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Chapter 8. Motivation and Empowerment. Motivation. The forces either internal or external to a person that arouse enthusiasm and persistence to pursue a certain course of action. The process of arousing and sustaining goal-directed behavior Who is responsible for this?

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chapter 8

Chapter 8

Motivation and Empowerment


The forces either internal or external to a person that arouse enthusiasm and persistence to pursue a certain course of action

  • The process of arousing and sustaining goal-directed behavior
  • Who is responsible for this?
  • Motivation is an attribution
  • What is the role of money as a motivator ?

Two football coaches have a lot to teach screaming managers:

  • How does this article challenge your assumptions about motivation?
  • If screaming gets results, is screaming OK? Why or why not?
ex 8 1 a simple model of motivation
Ex. 8.1 A Simple Model of Motivation

Behavior Results in actions to fulfill needs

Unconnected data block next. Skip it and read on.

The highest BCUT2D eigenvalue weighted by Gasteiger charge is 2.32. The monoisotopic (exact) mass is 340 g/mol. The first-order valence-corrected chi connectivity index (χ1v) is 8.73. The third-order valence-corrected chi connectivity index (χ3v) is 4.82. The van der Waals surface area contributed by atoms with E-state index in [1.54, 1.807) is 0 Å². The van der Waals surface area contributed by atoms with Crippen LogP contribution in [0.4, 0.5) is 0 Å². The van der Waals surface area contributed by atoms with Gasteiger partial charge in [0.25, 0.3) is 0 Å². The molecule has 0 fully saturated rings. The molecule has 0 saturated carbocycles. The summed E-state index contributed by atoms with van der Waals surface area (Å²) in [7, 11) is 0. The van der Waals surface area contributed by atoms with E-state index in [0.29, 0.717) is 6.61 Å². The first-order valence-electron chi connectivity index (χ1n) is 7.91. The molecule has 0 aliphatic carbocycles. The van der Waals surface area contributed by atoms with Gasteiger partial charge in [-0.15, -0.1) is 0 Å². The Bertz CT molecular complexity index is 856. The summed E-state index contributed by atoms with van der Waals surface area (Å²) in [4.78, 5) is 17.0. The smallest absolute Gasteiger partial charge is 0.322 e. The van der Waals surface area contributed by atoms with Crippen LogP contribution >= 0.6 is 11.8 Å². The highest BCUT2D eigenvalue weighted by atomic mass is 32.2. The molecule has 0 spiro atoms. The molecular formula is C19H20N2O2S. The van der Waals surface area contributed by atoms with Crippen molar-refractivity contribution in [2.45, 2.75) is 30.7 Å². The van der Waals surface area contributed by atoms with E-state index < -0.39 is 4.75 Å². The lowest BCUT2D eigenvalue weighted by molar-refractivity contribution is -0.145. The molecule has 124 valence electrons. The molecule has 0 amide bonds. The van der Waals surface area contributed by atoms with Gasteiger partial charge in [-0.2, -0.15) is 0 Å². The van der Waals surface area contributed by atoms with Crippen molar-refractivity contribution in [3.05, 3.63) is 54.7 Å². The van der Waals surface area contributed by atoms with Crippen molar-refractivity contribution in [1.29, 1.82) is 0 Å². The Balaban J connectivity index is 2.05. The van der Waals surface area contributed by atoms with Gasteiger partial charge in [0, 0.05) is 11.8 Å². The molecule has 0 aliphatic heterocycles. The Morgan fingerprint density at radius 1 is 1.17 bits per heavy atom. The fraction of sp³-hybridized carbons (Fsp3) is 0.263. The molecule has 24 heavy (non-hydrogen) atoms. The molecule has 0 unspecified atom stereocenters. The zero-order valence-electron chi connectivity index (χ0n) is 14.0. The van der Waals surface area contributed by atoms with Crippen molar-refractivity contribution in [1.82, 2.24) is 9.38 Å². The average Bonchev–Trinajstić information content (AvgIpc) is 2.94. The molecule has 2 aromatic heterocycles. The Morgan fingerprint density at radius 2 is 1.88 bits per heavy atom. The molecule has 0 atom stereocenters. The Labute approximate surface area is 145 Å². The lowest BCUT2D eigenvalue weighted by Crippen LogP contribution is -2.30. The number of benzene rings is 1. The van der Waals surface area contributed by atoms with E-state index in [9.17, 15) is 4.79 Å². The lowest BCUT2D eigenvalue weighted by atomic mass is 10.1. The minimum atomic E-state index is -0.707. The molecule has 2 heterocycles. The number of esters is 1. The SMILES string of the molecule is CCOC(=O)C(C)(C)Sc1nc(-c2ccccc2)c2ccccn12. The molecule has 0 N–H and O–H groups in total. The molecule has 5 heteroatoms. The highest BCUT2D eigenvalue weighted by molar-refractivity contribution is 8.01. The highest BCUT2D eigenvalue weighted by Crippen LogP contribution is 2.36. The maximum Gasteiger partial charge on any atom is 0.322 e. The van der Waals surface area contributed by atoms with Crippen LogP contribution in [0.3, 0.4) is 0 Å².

Rewards Satisfy needs: intrinsic or extrinsic rewards

Need Creates desire to fulfill needs (money, friendship, recognition, achievement)

Feedback Reward informs person whether behavior was appropriate and should be used again

Need: state or condition within an individual that generates movement

toward some outcome or reward.

types of rewards
Types of Rewards

Intrinsic Rewards

  • Internal satisfactions a person receives in the process of performing a particular action

Extrinsic Rewards

  • Rewards given by another person, typically a supervisor, such as pay increases and promotions

Systemwide Rewards

  • Rewards that apply the same to all people within an organization or within a specific category or department
ex 8 2 examples of intrinsic and extrinsic rewards
Ex. 8.2 Examples of Intrinsic and Extrinsic Rewards




Large merit increase

Feeling of self-fulfillment

Pride in being part of a “winning” organization

Insurance benefits


Individual rewards: differ among individuals within the same organization

or department

ex 8 3 needs of people and motivation methods
Ex. 8.3 Needs of People and Motivation Methods

Needs of people

Conventional management


Lower needs

Higher needs

Carrot and stick (Extrinsic)

Empowerment (Intrinsic)

Growth and fulfillment

Control people

Best effort

Adequate effort

ex 8 4 maslow s hierarchy of needs
Ex. 8.4 Maslow’s Hierarchy of Needs

Need Hierarchy

Fulfillment on the Job

Opportunities for advancement, autonomy, growth, creativity

Self-actualization Needs